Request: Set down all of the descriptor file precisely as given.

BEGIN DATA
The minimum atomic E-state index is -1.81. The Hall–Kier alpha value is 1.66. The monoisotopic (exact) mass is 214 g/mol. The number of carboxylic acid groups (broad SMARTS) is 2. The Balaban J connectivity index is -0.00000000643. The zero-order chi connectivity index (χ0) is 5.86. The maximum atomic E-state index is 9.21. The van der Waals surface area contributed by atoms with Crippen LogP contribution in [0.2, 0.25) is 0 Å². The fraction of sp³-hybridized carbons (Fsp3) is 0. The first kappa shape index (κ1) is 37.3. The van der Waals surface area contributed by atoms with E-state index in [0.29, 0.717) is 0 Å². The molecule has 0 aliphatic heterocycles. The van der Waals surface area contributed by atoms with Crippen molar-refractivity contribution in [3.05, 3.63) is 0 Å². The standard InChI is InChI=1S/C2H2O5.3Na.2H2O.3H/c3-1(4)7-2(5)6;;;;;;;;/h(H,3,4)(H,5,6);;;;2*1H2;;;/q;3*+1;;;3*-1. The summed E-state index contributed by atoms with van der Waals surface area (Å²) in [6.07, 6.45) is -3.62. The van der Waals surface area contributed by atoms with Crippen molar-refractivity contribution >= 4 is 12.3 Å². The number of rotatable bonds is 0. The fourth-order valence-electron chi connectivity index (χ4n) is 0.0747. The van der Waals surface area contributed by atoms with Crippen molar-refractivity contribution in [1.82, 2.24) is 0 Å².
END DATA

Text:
The minimum atomic E-state index is -1.81. The Hall–Kier alpha value is 1.66. The monoisotopic (exact) mass is 214 g/mol. The number of carboxylic acid groups (broad SMARTS) is 2. The Balaban J connectivity index is -0.00000000643. The zero-order chi connectivity index (χ0) is 5.86. The maximum atomic E-state index is 9.21. The van der Waals surface area contributed by atoms with Crippen LogP contribution in [0.2, 0.25) is 0 Å². The fraction of sp³-hybridized carbons (Fsp3) is 0. The first kappa shape index (κ1) is 37.3. The van der Waals surface area contributed by atoms with E-state index in [0.29, 0.717) is 0 Å². The molecule has 0 aliphatic heterocycles. The van der Waals surface area contributed by atoms with Crippen molar-refractivity contribution in [3.05, 3.63) is 0 Å². The standard InChI is InChI=1S/C2H2O5.3Na.2H2O.3H/c3-1(4)7-2(5)6;;;;;;;;/h(H,3,4)(H,5,6);;;;2*1H2;;;/q;3*+1;;;3*-1. The summed E-state index contributed by atoms with van der Waals surface area (Å²) in [6.07, 6.45) is -3.62. The van der Waals surface area contributed by atoms with Crippen molar-refractivity contribution >= 4 is 12.3 Å². The number of rotatable bonds is 0. The fourth-order valence-electron chi connectivity index (χ4n) is 0.0747. The van der Waals surface area contributed by atoms with Crippen molar-refractivity contribution in [1.82, 2.24) is 0 Å².